What do the Skunk Works operating rules have to do with software? Well… I’ve been an avid aviator my entire life and have studied many aspects of aviation. One organization had more to do with the advancement of aviation and other related technologies than any other group on the planet. It is the famed Lockheed Skunk Works.
Kelly Johnson, creator of the Lockheed Skunk Works, is the best aircraft designer ever! He and his team had specific operating methods that have direct implications on the effectiveness and efficiency of any technology-related business, even software. Mr. Johnson’s impact went beyond that of just building aircraft; it extended into organizational operating structure.
In my personal discussion with Robert “Bob” Gilliland, my suspicions were more than confirmed as to Kelly Johnson’s genius and relentless drive of the organization. Bob was the first test pilot of the famed Lockheed SR-71 Blackbird (pictured left), yet another aviation legend.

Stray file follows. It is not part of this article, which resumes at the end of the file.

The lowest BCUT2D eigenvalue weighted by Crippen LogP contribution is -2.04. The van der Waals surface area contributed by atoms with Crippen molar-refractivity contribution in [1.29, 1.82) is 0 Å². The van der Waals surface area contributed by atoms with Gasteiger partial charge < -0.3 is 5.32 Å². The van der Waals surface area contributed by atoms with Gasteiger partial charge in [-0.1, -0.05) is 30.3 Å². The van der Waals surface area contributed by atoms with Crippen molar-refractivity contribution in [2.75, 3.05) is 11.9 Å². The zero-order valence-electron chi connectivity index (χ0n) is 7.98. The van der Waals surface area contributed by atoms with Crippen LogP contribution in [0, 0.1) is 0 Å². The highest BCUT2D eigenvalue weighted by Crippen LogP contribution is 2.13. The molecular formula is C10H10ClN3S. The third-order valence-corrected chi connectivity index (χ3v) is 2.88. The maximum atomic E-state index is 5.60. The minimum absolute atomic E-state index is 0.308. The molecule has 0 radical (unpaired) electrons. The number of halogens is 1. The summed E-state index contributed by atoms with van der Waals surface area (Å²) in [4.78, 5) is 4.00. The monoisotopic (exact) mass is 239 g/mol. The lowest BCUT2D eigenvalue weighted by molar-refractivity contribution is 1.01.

Below are the rules that were first put together by Don Palmer, a senior member of the Skunk Works. Mr. Palmer had the foresight to articulate these rules and commit them to paper. Now more than 50 years old, these “Best Practice” guidelines are the philosophies that we at Avior Computing have chosen to adopt as our own.
Although the men of the Skunk Works were visionaries, even they could not have imagined that their Operating Rules would be the ideal guidelines for a 21st century software developer.
The Skunk Works manager must be delegated practically complete control of his program in all aspects. He should report to a division president or higher.
-It is essential that the program manager have authority to make decisions quickly regarding technical, finance, schedule, or operations matters.
Strong, but small, project offices must be provided by both the customer and contractor.
- The customer program manager must have similar authority to that of the contractor.